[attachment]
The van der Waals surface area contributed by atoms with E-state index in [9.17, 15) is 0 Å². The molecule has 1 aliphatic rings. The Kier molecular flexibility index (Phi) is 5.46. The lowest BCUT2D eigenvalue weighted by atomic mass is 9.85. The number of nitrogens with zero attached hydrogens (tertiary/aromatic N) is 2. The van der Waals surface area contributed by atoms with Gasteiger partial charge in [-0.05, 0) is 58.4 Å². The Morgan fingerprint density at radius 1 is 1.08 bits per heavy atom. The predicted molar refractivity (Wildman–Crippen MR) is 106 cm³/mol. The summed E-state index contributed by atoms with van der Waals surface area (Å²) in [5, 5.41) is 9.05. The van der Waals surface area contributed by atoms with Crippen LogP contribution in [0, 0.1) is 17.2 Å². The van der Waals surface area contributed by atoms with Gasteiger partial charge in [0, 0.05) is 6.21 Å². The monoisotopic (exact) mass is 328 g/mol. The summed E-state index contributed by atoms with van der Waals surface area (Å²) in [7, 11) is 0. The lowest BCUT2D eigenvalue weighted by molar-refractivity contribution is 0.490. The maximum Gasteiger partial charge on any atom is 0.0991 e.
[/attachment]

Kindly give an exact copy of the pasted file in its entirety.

The van der Waals surface area contributed by atoms with E-state index in [9.17, 15) is 0 Å². The molecule has 1 aliphatic rings. The Kier molecular flexibility index (Phi) is 5.46. The lowest BCUT2D eigenvalue weighted by atomic mass is 9.85. The number of nitrogens with zero attached hydrogens (tertiary/aromatic N) is 2. The van der Waals surface area contributed by atoms with Gasteiger partial charge in [-0.05, 0) is 58.4 Å². The Morgan fingerprint density at radius 1 is 1.08 bits per heavy atom. The predicted molar refractivity (Wildman–Crippen MR) is 106 cm³/mol. The summed E-state index contributed by atoms with van der Waals surface area (Å²) in [5, 5.41) is 9.05. The van der Waals surface area contributed by atoms with Crippen LogP contribution in [0, 0.1) is 17.2 Å². The van der Waals surface area contributed by atoms with Gasteiger partial charge in [0, 0.05) is 6.21 Å². The monoisotopic (exact) mass is 328 g/mol. The summed E-state index contributed by atoms with van der Waals surface area (Å²) in [7, 11) is 0. The lowest BCUT2D eigenvalue weighted by molar-refractivity contribution is 0.490. The maximum Gasteiger partial charge on any atom is 0.0991 e.